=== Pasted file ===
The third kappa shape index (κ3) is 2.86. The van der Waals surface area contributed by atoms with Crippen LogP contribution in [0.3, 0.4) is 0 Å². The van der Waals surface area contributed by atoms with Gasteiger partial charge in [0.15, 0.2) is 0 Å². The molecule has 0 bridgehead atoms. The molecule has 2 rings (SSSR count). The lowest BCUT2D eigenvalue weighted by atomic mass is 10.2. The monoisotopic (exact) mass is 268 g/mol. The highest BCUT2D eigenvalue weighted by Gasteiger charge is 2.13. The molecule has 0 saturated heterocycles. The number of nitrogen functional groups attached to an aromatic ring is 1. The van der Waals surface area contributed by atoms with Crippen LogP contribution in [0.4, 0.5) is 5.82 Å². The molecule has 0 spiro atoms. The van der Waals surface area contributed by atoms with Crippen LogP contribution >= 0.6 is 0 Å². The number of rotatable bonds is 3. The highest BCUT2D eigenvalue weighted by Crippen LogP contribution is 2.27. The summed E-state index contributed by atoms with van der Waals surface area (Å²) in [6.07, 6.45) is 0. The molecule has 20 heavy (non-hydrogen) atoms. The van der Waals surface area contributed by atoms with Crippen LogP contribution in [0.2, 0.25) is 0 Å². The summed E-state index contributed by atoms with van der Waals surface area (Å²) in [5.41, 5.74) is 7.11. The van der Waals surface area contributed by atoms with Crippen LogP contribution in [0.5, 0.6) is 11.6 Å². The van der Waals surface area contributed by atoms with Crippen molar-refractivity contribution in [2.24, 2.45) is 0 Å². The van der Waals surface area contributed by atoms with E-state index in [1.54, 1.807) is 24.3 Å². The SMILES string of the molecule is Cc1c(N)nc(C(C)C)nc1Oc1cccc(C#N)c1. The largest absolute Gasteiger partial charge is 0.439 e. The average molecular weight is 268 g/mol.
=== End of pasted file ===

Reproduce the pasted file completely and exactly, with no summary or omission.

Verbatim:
The third kappa shape index (κ3) is 2.86. The van der Waals surface area contributed by atoms with Crippen LogP contribution in [0.3, 0.4) is 0 Å². The van der Waals surface area contributed by atoms with Gasteiger partial charge in [0.15, 0.2) is 0 Å². The molecule has 0 bridgehead atoms. The molecule has 2 rings (SSSR count). The lowest BCUT2D eigenvalue weighted by atomic mass is 10.2. The monoisotopic (exact) mass is 268 g/mol. The highest BCUT2D eigenvalue weighted by Gasteiger charge is 2.13. The molecule has 0 saturated heterocycles. The number of nitrogen functional groups attached to an aromatic ring is 1. The van der Waals surface area contributed by atoms with Crippen LogP contribution in [0.4, 0.5) is 5.82 Å². The molecule has 0 spiro atoms. The van der Waals surface area contributed by atoms with Crippen LogP contribution >= 0.6 is 0 Å². The number of rotatable bonds is 3. The highest BCUT2D eigenvalue weighted by Crippen LogP contribution is 2.27. The summed E-state index contributed by atoms with van der Waals surface area (Å²) in [6.07, 6.45) is 0. The molecule has 20 heavy (non-hydrogen) atoms. The van der Waals surface area contributed by atoms with Crippen LogP contribution in [0.2, 0.25) is 0 Å². The summed E-state index contributed by atoms with van der Waals surface area (Å²) in [5.41, 5.74) is 7.11. The van der Waals surface area contributed by atoms with Crippen LogP contribution in [0.5, 0.6) is 11.6 Å². The van der Waals surface area contributed by atoms with Crippen molar-refractivity contribution in [2.24, 2.45) is 0 Å². The van der Waals surface area contributed by atoms with E-state index in [1.54, 1.807) is 24.3 Å². The SMILES string of the molecule is Cc1c(N)nc(C(C)C)nc1Oc1cccc(C#N)c1. The largest absolute Gasteiger partial charge is 0.439 e. The average molecular weight is 268 g/mol.